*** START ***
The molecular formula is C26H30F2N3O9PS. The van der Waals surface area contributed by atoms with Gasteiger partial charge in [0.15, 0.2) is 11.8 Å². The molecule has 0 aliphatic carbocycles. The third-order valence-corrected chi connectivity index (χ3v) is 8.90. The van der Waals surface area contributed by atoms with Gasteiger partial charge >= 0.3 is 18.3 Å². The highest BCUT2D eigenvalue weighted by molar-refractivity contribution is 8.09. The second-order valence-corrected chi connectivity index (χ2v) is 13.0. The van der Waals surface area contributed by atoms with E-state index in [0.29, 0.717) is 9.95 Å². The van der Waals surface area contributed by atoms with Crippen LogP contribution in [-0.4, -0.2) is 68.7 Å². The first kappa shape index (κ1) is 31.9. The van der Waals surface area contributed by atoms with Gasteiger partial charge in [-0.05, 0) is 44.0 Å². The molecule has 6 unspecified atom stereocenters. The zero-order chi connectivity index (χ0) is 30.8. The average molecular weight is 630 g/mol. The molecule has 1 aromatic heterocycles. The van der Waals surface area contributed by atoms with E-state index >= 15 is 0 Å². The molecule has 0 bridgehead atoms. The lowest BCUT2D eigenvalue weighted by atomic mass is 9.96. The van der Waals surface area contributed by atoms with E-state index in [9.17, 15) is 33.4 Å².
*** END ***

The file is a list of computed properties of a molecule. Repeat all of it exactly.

The molecular formula is C26H30F2N3O9PS. The van der Waals surface area contributed by atoms with Gasteiger partial charge in [0.15, 0.2) is 11.8 Å². The molecule has 0 aliphatic carbocycles. The third-order valence-corrected chi connectivity index (χ3v) is 8.90. The van der Waals surface area contributed by atoms with Gasteiger partial charge >= 0.3 is 18.3 Å². The highest BCUT2D eigenvalue weighted by molar-refractivity contribution is 8.09. The second-order valence-corrected chi connectivity index (χ2v) is 13.0. The van der Waals surface area contributed by atoms with E-state index in [0.29, 0.717) is 9.95 Å². The van der Waals surface area contributed by atoms with Crippen LogP contribution in [-0.4, -0.2) is 68.7 Å². The first kappa shape index (κ1) is 31.9. The van der Waals surface area contributed by atoms with Gasteiger partial charge in [-0.05, 0) is 44.0 Å². The molecule has 6 unspecified atom stereocenters. The zero-order chi connectivity index (χ0) is 30.8. The average molecular weight is 630 g/mol. The molecule has 1 aromatic heterocycles. The van der Waals surface area contributed by atoms with E-state index >= 15 is 0 Å². The molecule has 0 bridgehead atoms. The lowest BCUT2D eigenvalue weighted by atomic mass is 9.96. The van der Waals surface area contributed by atoms with E-state index in [9.17, 15) is 33.4 Å².